With a little experimentation I was able to narrow it down and produce a simple test case that exercised the bug on .NET 1.1 and .NET 2.0.

The problem is this: If the return parts are not of the same type and one of the members supports implicit conversion to the expect type, then it is called regardless of whether it is the the true part or not.

I filed the bug with Microsoft and it was confirmed last night by one of their C# engineers, there is a small chance it will be fixed in .NET 2.0 before release but we’ll have to see. I checked out some of the .NET classes and they too always access the object during an implicit conversion, however they are all value types which can not be null.

In the mean time there is an easy way to avoid this by modifying your implicit conversion methods to check for null before converting.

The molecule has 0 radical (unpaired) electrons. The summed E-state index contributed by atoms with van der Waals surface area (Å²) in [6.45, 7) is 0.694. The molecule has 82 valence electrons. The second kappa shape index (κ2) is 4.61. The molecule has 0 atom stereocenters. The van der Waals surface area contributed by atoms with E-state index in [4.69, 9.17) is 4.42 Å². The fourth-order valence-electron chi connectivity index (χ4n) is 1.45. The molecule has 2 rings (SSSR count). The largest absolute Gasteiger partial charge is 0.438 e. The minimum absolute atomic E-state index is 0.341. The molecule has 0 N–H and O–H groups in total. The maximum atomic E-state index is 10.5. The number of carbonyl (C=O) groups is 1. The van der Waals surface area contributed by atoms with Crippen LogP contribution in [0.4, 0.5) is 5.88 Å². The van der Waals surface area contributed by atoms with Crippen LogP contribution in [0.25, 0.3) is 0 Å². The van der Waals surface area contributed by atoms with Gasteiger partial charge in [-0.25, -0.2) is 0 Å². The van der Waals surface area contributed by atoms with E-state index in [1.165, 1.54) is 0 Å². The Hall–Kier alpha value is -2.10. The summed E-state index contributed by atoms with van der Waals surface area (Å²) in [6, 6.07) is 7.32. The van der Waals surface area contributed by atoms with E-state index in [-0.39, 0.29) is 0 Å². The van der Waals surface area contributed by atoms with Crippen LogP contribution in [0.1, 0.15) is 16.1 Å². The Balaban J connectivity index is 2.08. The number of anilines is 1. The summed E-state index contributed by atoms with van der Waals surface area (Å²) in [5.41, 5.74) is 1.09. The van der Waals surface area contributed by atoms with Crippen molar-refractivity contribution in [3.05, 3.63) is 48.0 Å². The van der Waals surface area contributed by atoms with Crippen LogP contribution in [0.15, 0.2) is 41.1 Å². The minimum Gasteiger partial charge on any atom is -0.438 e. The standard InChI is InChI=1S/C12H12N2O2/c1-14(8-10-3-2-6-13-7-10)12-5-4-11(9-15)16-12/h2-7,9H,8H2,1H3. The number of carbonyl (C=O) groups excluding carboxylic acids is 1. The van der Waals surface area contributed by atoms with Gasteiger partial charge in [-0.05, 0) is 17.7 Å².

public static implicit operator string(ClassWithImplicitConversion objToConvert) {
    return objToConvert == null ? string.Empty : objToConvert.ToString();
}

A full test case appears below:

using System;

namespace ProveConditionalBug {
     class Program {
         static void Main(string[] args) {
             Console.Out.WriteLine("Testing... " + ProveConditional());
         }

        static string ProveConditional() {
            ClassHoldingImplicitConversionMember testObject = null;
            return (testObject == null) ? null : testObject.InstanceVariable;
        }
     }

    class ClassHoldingImplicitConversionMember {
        public ClassWithImplicitConversion InstanceVariable = null;<br />     }

    class ClassWithImplicitConversion {
         public string Value = "Test";
         public static implicit operator string(ClassWithImplicitConversion objToConvert) {
             return objToConvert.Value;
         }
     }
}

[)amien

Visual Studio 2003 – System.ArgumentException in debugger